By New Times
By Robrt L. Pela and Amy Silverman
By Katrina Montgomery
By Kathleen Vanesian
By Monica Alonzo
By Benjamin Leatherman
By Robrt L. Pela
By Katrina Montgomery
Here's the page where I habitually whine about done-to-death musicals; where I make pissy comments about the dreary state of summer stock; where I bemoan the very existence of dinner theater. This is where I normally complain about having to drive 45 minutes to watch a retread of a super-popular selection from the American musical canon being massacred by choreographers who've plundered the famous film version and acted by people who believe that imitation is the sincerest form of flattery.
I'll have to save my bellyaching for another day because Broadway Palm Dinner Theatre's The King and I is superb. Against all odds (or at least those odds that suggest that all dinner theater is cheesy), this theater chain has turned out a musical worth second helpings.
That's saying something, because I'm not a big fan of this Rodgers and Hammerstein classic, which I find plodding and dated, thanks to its politically incorrect story about an English school teacher who comes to 19th-century Siam to help Westernize the King's dozens of children. Its many catchy, now-standard tunes ("Hello Young Lovers," "Shall We Dance?", "I Whistle a Happy Tune," "Something Wonderful," and "Getting To Know You" among them) are too routinely set up, and its overlong play-within-a-play production of Uncle Tom's Cabin has always bored me.
But director Brian J. Enzman (who, according to his playbill bio, has played the King of Siam a time or two) keeps this monster of a musical chugging along with seamless scene changes and subtle tweaks to scenes we've all seen before. And Enzman's cast could hardly be improved upon. Anna is a tough dame, affected and prim and, therefore, hard to portray as much more than a musical theater archetype. But Jennifer Davis-Johnson brings a great deal of warmth to the role as well as those rarest of commodities in local theater: a big, beautiful singing voice and a British accent that never strays or varies. Galloway Stevens resists the usual Yul Brynner impersonation, portraying a gentler, more convivial King of Siam who's so engaging that I was willing to overlook the peculiar, calisthenic dance moves designed for him by choreographer Molly Lajoie.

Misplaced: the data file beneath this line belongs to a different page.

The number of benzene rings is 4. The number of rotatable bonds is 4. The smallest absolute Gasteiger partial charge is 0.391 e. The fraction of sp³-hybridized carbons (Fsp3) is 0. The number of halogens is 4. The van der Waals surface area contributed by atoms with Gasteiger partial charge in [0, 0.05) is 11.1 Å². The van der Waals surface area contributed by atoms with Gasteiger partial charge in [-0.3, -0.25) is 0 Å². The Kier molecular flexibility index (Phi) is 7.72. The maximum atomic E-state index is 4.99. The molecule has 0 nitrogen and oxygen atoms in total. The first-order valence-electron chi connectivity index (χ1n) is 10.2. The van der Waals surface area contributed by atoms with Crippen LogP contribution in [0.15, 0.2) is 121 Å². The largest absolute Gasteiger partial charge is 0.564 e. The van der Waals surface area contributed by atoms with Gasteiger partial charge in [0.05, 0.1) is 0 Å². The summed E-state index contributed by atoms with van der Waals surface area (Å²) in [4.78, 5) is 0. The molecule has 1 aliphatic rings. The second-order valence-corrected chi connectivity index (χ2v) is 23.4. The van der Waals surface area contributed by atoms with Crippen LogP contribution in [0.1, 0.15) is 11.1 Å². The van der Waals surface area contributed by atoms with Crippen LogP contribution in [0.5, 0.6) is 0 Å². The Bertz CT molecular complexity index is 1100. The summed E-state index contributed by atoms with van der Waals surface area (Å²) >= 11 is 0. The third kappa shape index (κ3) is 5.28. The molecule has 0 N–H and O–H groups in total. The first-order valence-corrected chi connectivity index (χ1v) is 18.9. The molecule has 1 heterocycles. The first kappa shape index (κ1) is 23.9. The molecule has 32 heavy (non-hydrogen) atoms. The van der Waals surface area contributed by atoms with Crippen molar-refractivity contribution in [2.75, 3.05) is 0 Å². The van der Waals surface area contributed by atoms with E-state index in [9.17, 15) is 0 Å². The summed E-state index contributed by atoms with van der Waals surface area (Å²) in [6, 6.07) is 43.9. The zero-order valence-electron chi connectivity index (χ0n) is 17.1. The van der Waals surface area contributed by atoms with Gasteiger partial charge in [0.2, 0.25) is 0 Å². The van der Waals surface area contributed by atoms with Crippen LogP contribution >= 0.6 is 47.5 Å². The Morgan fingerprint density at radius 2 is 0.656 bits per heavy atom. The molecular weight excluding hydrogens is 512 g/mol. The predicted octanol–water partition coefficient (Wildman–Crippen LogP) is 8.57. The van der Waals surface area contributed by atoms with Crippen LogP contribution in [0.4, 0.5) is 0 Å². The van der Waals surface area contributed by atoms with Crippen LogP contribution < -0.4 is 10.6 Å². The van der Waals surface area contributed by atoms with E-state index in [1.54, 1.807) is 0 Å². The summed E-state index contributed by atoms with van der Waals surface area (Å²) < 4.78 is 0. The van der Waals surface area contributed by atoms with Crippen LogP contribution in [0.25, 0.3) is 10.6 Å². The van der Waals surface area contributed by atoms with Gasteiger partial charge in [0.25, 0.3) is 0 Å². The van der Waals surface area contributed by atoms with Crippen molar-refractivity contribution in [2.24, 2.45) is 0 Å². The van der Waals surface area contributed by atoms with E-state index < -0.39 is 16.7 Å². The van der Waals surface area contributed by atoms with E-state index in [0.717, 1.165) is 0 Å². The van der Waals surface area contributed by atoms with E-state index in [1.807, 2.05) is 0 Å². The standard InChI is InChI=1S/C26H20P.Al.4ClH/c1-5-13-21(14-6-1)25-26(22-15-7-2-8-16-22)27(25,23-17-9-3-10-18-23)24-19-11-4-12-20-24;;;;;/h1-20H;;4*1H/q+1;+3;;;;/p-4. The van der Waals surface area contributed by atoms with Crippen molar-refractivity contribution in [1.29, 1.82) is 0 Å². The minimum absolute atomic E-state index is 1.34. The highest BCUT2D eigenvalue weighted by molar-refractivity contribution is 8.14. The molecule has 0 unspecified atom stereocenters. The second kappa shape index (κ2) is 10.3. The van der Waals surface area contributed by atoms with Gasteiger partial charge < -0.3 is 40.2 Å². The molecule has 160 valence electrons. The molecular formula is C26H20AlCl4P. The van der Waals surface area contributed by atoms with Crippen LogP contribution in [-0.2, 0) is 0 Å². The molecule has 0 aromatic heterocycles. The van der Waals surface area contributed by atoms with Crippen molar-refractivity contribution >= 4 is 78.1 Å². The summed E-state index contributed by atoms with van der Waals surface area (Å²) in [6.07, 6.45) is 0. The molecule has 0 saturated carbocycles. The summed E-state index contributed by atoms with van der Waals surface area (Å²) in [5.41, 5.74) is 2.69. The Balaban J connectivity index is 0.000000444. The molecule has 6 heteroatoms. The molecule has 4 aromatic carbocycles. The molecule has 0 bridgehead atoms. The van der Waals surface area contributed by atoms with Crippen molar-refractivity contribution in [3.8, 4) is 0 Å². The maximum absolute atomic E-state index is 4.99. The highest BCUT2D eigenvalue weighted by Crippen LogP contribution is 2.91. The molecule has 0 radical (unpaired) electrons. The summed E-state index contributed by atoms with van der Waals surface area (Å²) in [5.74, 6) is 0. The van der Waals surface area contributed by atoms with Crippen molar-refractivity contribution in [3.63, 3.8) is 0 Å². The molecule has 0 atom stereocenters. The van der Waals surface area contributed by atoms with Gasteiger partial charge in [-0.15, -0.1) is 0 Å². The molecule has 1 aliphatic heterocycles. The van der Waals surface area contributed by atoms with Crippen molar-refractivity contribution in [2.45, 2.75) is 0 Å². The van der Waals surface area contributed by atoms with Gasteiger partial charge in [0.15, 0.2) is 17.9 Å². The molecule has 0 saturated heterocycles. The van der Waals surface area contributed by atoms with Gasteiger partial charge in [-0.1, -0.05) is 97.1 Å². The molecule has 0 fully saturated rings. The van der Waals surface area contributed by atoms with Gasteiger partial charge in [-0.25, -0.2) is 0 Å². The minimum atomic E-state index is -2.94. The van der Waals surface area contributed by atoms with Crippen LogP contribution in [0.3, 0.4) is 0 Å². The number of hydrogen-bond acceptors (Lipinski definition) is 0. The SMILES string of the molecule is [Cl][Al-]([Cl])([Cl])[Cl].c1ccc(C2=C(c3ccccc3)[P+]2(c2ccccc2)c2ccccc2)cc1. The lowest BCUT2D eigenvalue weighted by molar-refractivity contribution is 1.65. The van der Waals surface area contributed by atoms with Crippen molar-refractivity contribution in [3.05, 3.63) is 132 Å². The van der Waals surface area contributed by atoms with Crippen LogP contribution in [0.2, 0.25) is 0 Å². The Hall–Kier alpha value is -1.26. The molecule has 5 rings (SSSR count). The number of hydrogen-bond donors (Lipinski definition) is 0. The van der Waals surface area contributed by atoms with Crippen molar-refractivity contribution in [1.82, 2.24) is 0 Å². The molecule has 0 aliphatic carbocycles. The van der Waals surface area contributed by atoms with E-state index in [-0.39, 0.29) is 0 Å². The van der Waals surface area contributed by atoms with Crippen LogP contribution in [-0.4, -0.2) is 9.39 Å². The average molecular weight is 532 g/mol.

My only quibble with this production is that its costumes are not given top billing. If I were making posters to promote this show, they'd all read "John White and Mary Atkinson's Amazing Costume Design starring in The King and I." From Anna's several float-size, bustled gowns to the Kralahome's floor-length pleated skirts to the endless parade of gem-encrusted tunics and robes worn by the more than 30 players here, there isn't so much as a length of ribbon that isn't right. All this gorgeous plumage provides the perfect wrapper for a most excellent production of an old favorite, one I mistakenly thought I never wanted to see again.